National Post

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July 9, 2001

Force divorcing parents to take courses: lawyers

Federal act faces review

Cristin Schmitz, Southam News
National Post

OTTAWA - The Canadian Bar Association is pushing for sweeping divorce reforms. They include forcing all divorcing couples to take post-divorce parenting courses before they can fight about their kids in court and empowering judges to deal with non-custodial parents who fail to keep up their relationship with their children.

In a written submission last week to the Department of Justice, the influential body of 36,000 lawyers called on the federal government to make fundamental changes to the provisions of the Divorce Act relating to children.

The group's central recommendation is that the contentious terms "custody" and "access" be abolished in favour of the new, more child-centred concept of "parental responsibility."

Under the lawyers' proposal, specific parental responsibilities would for the first time be set out in law. In cases where couples could not agree on how to split those duties, judges would be able to create customized "parenting plans" allocating post-divorce responsibilities to parents according to their abilities and the best interests of the children.

"A lot of the debate in Canada has emphasized the issue of the rights of parents, and we think the focus should be more on the responsibilities of parents.

"We want to pull away from the idea that parents have rights in relation to their children as if they were property or chattel," said Jennifer Cooper, chairwoman of the CBA's national family law section, which represents the views of 2,200 divorce lawyers across Canada.

The CBA's expertise and broad perspective virtually guarantee its input will help shape the coming, first major overhaul of the custody and access provisions in the Divorce Act, which affect tens of thousands of children and divorcing couples each year.

A bill could be introduced next spring when Anne McLellan, the Minister of Justice, is obliged to report to Parliament on child support guidelines enacted in 1997.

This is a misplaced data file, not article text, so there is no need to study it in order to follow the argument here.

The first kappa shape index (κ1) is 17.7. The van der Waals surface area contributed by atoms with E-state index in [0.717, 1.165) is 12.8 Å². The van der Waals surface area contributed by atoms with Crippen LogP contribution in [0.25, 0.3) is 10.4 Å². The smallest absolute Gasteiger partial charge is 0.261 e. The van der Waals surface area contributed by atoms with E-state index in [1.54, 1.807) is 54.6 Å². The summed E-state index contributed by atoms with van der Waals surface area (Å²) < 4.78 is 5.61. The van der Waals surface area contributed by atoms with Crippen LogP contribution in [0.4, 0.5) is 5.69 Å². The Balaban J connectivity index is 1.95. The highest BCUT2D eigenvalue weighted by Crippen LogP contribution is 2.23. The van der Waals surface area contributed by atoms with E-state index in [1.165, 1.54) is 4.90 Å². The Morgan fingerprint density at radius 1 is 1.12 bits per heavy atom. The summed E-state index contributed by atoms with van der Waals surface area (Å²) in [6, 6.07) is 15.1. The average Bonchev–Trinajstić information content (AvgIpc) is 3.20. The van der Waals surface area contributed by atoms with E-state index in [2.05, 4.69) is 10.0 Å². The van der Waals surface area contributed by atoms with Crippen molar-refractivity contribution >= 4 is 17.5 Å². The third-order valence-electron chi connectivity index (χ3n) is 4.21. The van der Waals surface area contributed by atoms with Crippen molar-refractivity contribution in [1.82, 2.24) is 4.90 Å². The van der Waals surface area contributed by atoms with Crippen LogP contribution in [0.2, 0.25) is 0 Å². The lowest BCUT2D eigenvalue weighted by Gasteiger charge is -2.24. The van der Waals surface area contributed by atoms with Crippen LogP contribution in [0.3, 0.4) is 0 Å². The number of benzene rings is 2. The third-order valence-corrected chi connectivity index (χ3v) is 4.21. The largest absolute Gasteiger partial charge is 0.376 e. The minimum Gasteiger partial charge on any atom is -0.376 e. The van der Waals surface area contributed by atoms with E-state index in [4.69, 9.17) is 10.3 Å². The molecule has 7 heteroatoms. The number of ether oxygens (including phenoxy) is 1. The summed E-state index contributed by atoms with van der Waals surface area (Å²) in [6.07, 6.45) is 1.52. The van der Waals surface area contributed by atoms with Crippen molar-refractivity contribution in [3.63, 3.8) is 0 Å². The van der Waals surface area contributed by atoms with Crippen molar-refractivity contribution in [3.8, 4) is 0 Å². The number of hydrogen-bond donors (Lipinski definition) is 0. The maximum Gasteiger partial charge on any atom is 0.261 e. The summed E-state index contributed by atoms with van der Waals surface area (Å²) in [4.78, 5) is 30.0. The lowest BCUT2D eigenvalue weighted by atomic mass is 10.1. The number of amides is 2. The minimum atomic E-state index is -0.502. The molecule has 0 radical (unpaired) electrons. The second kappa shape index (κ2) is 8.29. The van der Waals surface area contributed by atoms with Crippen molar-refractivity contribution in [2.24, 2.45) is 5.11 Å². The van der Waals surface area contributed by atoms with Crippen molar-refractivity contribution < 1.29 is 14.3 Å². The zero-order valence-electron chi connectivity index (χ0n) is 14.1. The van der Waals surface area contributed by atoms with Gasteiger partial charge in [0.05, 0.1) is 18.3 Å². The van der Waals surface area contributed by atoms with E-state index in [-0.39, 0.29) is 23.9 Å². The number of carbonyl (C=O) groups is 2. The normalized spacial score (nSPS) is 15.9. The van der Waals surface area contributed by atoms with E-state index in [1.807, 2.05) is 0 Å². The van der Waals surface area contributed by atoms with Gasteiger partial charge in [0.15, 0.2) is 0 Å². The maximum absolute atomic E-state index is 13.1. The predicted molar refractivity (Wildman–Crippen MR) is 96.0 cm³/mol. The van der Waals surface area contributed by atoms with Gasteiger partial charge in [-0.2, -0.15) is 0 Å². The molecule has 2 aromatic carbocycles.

"Our experience as lawyers and lawyer-mediators is that problems are easier to solve if we get away from hot-button words like 'custody,' " the CBA says in its submission to a committee of federal and provincial officials that ended its Canada-wide consultation on child custody, access and support last month.

"Moving away from the word 'custody' will help to push parents away from the mentality of winner and loser which currently permeates custody disputes," said Ms. Cooper.

A cornerstone principle endorsed by the CBA, echoing a similar stance by the federal government and by the special joint Senate-House of Commons committee that reported on custody and access in 1998, is that children need and have the right to meaningful relationships with both parents.

Therefore the association agrees that judges must have wide powers to remedy the improper, persistent denial of access by custodial parents, usually women.

The CBA notes, however, that the "equally important" problem of non-custodial parents, usually men, failing to exercise the access they have agreed to or been awarded has been virtually ignored.

Although children would not benefit if courts forced their parents to spend time with them, courts should be empowered to use "creative" solutions to remedy this problem, the CBA argues.

The CBA also urges the federal government to require parents to take mandatory parental education before they are permitted to pursue court proceedings involving their children.

Ontario, British Columbia, Nova Scotia and Saskatchewan are experimenting with mandatory programs in some centres, among them Toronto and Halifax, but Alberta blazed the trail in 1996 with a successful "Parenting After Separation" program that is now provincewide.

Subjects covered include the effects of divorce on children and parents, legal issues and parenting plans.

"Having this information really does open their eyes. People don't just say: 'It's my spouse's fault'. They say, 'Yeah, I've got to work on that,' " said Calgary lawyer Lonny Balbi, one of a number of lawyer-volunteers who teach for free.

The CBA advocates legislating a list of parental responsibilities that a court can share between the parents, or allocate individually, according to the children's needs and the parents' abilities.

Such responsibilities would include maintaining a loving, nurturing and supportive relationship with the children; financially supporting the child; meeting the child's day to day needs; consulting with the other parent on major health, education, religious and welfare issues; encouraging the child to respect the other parent; providing financial support; and making the child available to the other parent or spending time with the child as agreed by the parents or as ordered by a court.

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